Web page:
The deal is a sign that Microsoft’s commercial search ambitions extend to Europe, where Ciao is present in seven countries. Microsoft launched a comparison shopping and search reward site, Live Search cashback, for U.S. surfers in May this year.
The company said it expects to use Ciao to boost its MSN e-commerce services, in addition to incorporating Ciao’s services into its Live Search sites.
Microsoft’s $486 million offer for Ciao’s parent company, Greenfield Online, tops that of a consortium led by private equity fund Quadrangle Group. In June, Greenfield made a definitive agreement to be acquired by Quadrangle for $426 million, and must now pay the consortium a $5 million fee to terminate that agreement.
Ciao, based in Munich, Germany, operates consumer review and comparison shopping portals in France, Germany, Italy, the Netherlands, Spain, Sweden and the U.K.
In addition to the comparison shopping service, Greenfield also owns Ciao Surveys, which pays Internet users for responding to consumer surveys. Microsoft will sell that business to an unnamed buyer immediately upon acquiring Greenfield, it said.
Greenfield expects the transaction to close in the fourth quarter. The acquisition will still go ahead even if Microsoft is unable to find a buyer for the survey business, it said.
Microsoft plans that the Ciao business will report to Rajat Taneja, general manager for worldwide commercial search at Microsoft.
After the collapse of its attempt to buy Yahoo, Microsoft is desperate to boost use of its search services, which draws far fewer visitors than those of Google and Yahoo. Attracting surfers with the offer of rebates on their online purchases through Live Search cashback is just one of the ways it is trying to catch up. The acquisition of Ciao and its established user base may allow Microsoft to extend that approach to Europe. The cashback service was itself built on an acquisition, that of Jellyfish.com.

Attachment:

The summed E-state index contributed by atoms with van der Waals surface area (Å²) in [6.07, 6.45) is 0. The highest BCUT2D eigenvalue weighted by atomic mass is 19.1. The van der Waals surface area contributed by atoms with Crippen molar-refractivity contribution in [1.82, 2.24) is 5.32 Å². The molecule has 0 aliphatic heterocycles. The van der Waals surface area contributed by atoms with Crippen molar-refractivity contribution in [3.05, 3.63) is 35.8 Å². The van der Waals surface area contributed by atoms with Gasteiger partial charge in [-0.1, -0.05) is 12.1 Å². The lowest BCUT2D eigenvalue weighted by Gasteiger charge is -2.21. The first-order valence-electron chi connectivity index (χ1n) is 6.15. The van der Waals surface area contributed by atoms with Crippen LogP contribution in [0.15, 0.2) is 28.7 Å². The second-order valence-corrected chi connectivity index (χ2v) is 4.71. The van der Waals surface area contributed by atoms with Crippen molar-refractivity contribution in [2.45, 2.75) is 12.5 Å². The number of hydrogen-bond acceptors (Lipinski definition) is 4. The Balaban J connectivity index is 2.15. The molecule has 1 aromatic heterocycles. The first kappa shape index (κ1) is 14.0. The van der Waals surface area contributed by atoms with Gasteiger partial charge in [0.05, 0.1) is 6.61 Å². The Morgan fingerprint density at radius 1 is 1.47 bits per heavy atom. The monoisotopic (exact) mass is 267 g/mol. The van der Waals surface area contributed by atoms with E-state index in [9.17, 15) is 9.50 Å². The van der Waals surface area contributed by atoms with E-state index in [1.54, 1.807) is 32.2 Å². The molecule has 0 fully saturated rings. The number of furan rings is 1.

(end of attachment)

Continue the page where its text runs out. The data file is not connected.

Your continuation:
Yahoo has already acquired a French comparison shopping service, Kelkoo, which now operates in ten European countries, and also drives Yahoo’s own-brand comparison shopping service in France, Germany, Italy, Spain, the U.K. — and Taiwan.
France is also home to PriceMinister, an independent comparison shopping service that operates in France and Spain.
Google’s own comparison shopping service, has been renamed from Froogle to Google Products, but is still in beta testing and appears to be an English-language-only service.